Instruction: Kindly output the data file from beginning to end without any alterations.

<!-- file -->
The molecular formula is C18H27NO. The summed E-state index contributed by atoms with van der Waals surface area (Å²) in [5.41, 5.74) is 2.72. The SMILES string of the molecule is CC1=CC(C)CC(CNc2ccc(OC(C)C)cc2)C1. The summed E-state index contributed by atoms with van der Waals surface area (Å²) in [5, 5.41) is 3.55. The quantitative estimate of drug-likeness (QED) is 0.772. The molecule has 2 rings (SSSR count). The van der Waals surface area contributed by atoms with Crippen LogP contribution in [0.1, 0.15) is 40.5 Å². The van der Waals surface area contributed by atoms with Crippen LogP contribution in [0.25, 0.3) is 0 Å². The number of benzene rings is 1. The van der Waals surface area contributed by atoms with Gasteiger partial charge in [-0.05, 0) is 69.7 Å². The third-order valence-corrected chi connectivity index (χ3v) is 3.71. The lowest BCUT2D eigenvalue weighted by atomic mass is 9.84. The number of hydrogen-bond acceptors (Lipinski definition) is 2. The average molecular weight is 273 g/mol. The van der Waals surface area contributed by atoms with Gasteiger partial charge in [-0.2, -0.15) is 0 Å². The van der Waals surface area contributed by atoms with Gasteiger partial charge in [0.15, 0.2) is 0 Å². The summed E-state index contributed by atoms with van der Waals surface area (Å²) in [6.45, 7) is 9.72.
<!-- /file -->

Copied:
The molecular formula is C18H27NO. The summed E-state index contributed by atoms with van der Waals surface area (Å²) in [5.41, 5.74) is 2.72. The SMILES string of the molecule is CC1=CC(C)CC(CNc2ccc(OC(C)C)cc2)C1. The summed E-state index contributed by atoms with van der Waals surface area (Å²) in [5, 5.41) is 3.55. The quantitative estimate of drug-likeness (QED) is 0.772. The molecule has 2 rings (SSSR count). The van der Waals surface area contributed by atoms with Crippen LogP contribution in [0.1, 0.15) is 40.5 Å². The van der Waals surface area contributed by atoms with Crippen LogP contribution in [0.25, 0.3) is 0 Å². The number of benzene rings is 1. The van der Waals surface area contributed by atoms with Gasteiger partial charge in [-0.05, 0) is 69.7 Å². The third-order valence-corrected chi connectivity index (χ3v) is 3.71. The lowest BCUT2D eigenvalue weighted by atomic mass is 9.84. The number of hydrogen-bond acceptors (Lipinski definition) is 2. The average molecular weight is 273 g/mol. The van der Waals surface area contributed by atoms with Gasteiger partial charge in [-0.2, -0.15) is 0 Å². The van der Waals surface area contributed by atoms with Gasteiger partial charge in [0.15, 0.2) is 0 Å². The summed E-state index contributed by atoms with van der Waals surface area (Å²) in [6.45, 7) is 9.72.